Domingo Neves de Souza was a rubber tapper in Brazil’s Amazon. In May 1999, while walking with his children near his father’s plantation for fishing trip to Igarape River, he decided to walk into unknown jungle to follow the stream. He had been told about the Indians that roamed the forest, but as they had hardly been seen, saw them as a non-existent entity, until a group of indians armed with bows and clubs ran out from the trees. His children shouted and were told to run for their lives, but for Souza it was too late. An hour later, a small group found Souza’s body laying on the forest floor pierced with arrows, cuts on his arms and legs, pools of blood where his eyes once were, and his scalp removed from his skull.
Needless to say, this loss of life and act of aggression by Indians reached the Brazilian government. The man called to investigate was Sydney Possuelo. Sydney’s mission was not to defend the rubber tappers and plantation owners or to bring anyone to justice, it was to investigate the presence of an uncontacted Amazon tribe close to settlers. Sydney was an indian tracker by occupation and can recognise an indian’s footprint from a settler’s simply by the gap between the big and second toe. Unlike his agency’s mission before him, which was to ‘civlise’ indigenous groups by exposing them to our technology and medical advances (ironically, the exposure to white settlers led to diseases we take for granted having a great toll on indian lives due to immune system unfamiliarity). Possuelo’s mission was to keep isolated tribes isolated for as long as possible. In the 1990s, Possuelo helped establish the largest indian protected area, 20.5 million square acres for 23,000 Yanomami Indians and now he hopes to protect this tribe named the Korubu.
In his struggle for indigenous rights, Possuelo has been attacked on numerous occasions and there are photos of arrows embedded in his chest. He is aware that this is simply a reply to how foreign colonists treated the tribes’ neighbours and families in the past. As a truly empathetic person, Possuelo can see the big picture. Despite his love for indian culture, traditions and the people he has met, his dream is for no one, not even himself, to receive further news of their existence.
Richard Spruce – Botanist & Explorer (1817-1893)
Richard Spruce followed Bates and Alfred Russel Wallace to the Amazon having a passionate interest in plants. He is perhaps best known for his participation in the cultivation of quinine used extensively in the treatment of Malaria, a disease that has killed more people than any other. Spruce is also regarded as one of the greatest tropical plant explorers of all time. His collections in South America were the most extensive since Alexander von Humboldt.
On his exploration in the Amazon, Spruce lived with indigenous people, held scientific ideas beyond his time and learnt several languages. Spruce provided the first detailed and accurate information on a jungle vine now known by the scientific name of Banisteropsis caapi, or simply Caapi in Brazil and Ayahuasca in Peru, Ecuador, and Colombia.
“I have been stung by wasps I suppose hundreds of times, once very badly, having above twenty stings in my head and face alone. Yet I have always admired their beauty, ingenuity, and heroic ferocity” – Richard Spruce
Spruce first noted the vines use among the Tukanoan tribe of the Rio Negro region of Brazil. It was recorded as giving the participants incredibly detailed, coloured visual hallucinations and a feeling of immense bravery. As well as an extensive collection of botanical specimens, Spruce collected vocabularies of 28 indigenous Amazon languages.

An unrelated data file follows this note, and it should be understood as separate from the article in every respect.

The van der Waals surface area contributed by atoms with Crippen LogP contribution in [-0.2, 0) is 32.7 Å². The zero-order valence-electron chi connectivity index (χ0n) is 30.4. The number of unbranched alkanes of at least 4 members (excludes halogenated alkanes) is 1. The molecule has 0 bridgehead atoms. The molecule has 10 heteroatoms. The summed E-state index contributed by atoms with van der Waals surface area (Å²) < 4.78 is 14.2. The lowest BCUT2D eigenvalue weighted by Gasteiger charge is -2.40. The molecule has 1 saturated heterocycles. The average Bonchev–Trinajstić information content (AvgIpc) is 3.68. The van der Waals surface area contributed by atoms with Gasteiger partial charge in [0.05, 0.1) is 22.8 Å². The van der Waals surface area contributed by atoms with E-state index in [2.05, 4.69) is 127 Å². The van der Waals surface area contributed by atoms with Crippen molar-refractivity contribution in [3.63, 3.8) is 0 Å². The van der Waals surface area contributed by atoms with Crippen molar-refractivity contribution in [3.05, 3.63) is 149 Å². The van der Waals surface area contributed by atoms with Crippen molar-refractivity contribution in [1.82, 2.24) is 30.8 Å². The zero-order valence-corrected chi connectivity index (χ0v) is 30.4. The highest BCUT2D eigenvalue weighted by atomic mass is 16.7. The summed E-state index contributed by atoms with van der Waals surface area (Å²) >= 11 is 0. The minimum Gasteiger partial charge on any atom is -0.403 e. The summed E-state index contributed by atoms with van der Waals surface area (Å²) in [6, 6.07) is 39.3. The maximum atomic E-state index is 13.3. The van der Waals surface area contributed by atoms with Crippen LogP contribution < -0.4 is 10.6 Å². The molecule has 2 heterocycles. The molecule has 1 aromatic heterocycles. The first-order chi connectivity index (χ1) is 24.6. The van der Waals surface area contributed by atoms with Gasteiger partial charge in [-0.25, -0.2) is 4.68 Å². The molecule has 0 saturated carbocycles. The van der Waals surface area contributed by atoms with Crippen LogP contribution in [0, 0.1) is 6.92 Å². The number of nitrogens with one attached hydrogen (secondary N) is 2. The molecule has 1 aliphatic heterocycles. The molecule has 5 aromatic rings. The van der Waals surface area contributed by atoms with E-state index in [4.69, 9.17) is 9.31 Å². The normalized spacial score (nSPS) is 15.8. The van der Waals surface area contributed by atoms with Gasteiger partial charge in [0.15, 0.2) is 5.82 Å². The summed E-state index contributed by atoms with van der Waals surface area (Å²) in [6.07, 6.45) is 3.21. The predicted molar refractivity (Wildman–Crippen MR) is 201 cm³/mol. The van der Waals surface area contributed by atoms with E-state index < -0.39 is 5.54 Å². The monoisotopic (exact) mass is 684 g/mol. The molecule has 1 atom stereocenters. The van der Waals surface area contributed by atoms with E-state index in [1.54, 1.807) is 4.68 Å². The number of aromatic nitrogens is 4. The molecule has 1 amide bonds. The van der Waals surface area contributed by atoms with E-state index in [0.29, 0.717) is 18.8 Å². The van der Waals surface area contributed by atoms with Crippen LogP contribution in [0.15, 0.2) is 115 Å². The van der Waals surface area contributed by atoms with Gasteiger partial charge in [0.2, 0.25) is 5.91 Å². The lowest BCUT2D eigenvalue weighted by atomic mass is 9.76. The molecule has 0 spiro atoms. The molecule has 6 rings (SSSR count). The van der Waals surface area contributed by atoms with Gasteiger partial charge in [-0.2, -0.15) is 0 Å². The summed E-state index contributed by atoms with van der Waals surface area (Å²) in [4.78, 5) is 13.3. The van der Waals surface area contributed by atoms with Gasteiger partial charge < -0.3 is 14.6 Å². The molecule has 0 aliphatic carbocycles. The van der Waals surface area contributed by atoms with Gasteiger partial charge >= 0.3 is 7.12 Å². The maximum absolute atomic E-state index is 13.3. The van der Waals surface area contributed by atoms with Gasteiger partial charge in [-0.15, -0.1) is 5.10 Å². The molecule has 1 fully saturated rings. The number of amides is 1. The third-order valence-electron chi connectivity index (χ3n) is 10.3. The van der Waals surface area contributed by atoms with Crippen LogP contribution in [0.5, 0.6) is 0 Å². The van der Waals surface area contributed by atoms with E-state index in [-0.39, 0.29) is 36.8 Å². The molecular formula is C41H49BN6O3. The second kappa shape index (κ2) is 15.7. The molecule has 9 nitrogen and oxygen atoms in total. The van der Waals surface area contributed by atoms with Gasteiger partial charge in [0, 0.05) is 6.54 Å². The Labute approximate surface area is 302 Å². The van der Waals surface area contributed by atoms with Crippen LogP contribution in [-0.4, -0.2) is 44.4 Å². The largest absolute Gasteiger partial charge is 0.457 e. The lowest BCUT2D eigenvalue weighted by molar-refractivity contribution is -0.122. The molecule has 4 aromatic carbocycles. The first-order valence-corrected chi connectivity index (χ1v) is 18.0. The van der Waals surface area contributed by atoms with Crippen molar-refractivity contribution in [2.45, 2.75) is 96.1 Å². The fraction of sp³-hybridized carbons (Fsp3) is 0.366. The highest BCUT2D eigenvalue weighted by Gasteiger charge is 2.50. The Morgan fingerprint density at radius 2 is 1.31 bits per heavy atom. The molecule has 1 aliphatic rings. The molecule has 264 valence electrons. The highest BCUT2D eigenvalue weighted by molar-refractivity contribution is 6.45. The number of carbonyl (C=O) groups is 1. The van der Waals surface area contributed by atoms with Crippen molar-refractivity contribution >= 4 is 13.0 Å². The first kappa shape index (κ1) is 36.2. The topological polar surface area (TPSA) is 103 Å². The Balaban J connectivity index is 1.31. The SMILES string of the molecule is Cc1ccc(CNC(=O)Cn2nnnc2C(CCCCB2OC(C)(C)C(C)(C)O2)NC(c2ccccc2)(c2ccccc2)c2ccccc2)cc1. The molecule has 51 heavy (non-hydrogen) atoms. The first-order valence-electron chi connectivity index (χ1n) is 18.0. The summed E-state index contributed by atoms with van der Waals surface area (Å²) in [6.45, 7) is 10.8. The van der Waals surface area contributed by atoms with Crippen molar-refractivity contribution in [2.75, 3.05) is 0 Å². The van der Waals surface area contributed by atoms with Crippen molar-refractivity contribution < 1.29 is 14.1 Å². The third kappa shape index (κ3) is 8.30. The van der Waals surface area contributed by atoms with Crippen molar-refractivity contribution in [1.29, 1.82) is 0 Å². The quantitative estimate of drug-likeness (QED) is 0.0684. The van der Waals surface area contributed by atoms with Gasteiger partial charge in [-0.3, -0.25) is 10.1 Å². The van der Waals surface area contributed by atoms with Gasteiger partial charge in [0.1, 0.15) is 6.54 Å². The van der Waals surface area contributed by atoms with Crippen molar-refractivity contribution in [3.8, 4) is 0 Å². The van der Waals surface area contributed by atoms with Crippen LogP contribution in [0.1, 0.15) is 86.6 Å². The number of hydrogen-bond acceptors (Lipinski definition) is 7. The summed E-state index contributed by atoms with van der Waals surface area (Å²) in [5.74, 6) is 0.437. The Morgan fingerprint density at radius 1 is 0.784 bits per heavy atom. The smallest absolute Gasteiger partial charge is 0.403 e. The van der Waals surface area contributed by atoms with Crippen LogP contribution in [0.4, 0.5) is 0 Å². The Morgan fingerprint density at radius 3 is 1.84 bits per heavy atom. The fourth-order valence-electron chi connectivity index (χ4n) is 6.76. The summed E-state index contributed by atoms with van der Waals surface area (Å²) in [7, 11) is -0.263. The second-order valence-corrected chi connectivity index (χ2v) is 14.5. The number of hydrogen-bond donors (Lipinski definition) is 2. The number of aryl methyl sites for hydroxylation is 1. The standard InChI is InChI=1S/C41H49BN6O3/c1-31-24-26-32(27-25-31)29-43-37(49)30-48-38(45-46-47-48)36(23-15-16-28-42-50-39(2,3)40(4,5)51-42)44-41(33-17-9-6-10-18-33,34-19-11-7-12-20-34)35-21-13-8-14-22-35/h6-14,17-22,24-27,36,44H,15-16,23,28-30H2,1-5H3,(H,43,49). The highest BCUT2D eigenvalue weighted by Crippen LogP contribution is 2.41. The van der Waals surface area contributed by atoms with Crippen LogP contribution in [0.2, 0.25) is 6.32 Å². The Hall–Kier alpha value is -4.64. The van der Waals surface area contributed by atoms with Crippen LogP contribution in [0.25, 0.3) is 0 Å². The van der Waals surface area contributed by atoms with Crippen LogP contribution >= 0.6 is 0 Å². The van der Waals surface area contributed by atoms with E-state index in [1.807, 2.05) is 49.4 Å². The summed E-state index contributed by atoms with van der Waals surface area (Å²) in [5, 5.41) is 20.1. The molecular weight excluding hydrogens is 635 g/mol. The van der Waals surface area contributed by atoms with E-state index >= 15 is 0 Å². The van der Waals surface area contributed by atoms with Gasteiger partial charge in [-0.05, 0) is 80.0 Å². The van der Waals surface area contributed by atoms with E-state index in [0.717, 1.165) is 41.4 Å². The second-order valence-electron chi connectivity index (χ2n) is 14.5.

Despite stories of encounters with Pumas, murderers and snakes, Spruce’s main complaints come from the humble caterpillar. He writes, “I had always made light of caterpillars’ stings until one evening at Tarapoto, in gathering specimens of an Inga tree, I got badly stung on the right wrist … That was the beginning of a time of the most intense suffering I ever endured.” It’s the little things that get you in the end.
Francisco de Orellana – Conquistador & Explorer (1511-1546)
Francisco de Orellana is the most famous explorer of the Amazon Region. If you’ve heard of warrior women in the Amazon, it was thanks to this man. The Amazon is now named after the warrior women in Homer’s Iliad who would cut off one breast in order to improve their skill with a bow. Orellana was Gonzalo Pizarro’s second in command on his expedition into South America’s interior to locate the ‘land of cinnamon’.
After exploring the forest and suffering from many sick and starving crew, Pizarro learnt from Indians that 10 days on they would find a settlement full of gold, supplies, food, and shelter. He immediately assigned his lieutenant and a group of 50 men to investigate the claims. Orellana was then to return to the ship to relieve the men on board. He set off and within three days had navigated the distance but did not find any settlement, no gold, nor supplies. He decided he would not return with the news as it would take much time to fight the strong current back. Instead, he traveled on ignoring Gonzalo’s orders. The crew objected but Orellana swayed them in his favor, threatening some with leaving them behind if they did not approve. He then elected himself captain renouncing obedience to Pizaro.
Orellana had many skuffles with the local Indians and noted that on some occasions women would fight side by side with their husbands. Because of this and the mystery of the name, Orellana called it the valley of the Amazons. Orellana voyaged on and discovered an inhabited settlement with friendly Indians who gave Orellana and his crew food and supplies. His crew stayed a few days before sailing to the Isle of Trinidad. He bought a ship and sailed to Spain. Orellana asked for, and was granted, commission from His Majesty to conquer the country magnifying his experiences by saying it was a land full of gold, silver, and precious stones. Upon his journey back, Orellana met his death at sea and his crew dispersed.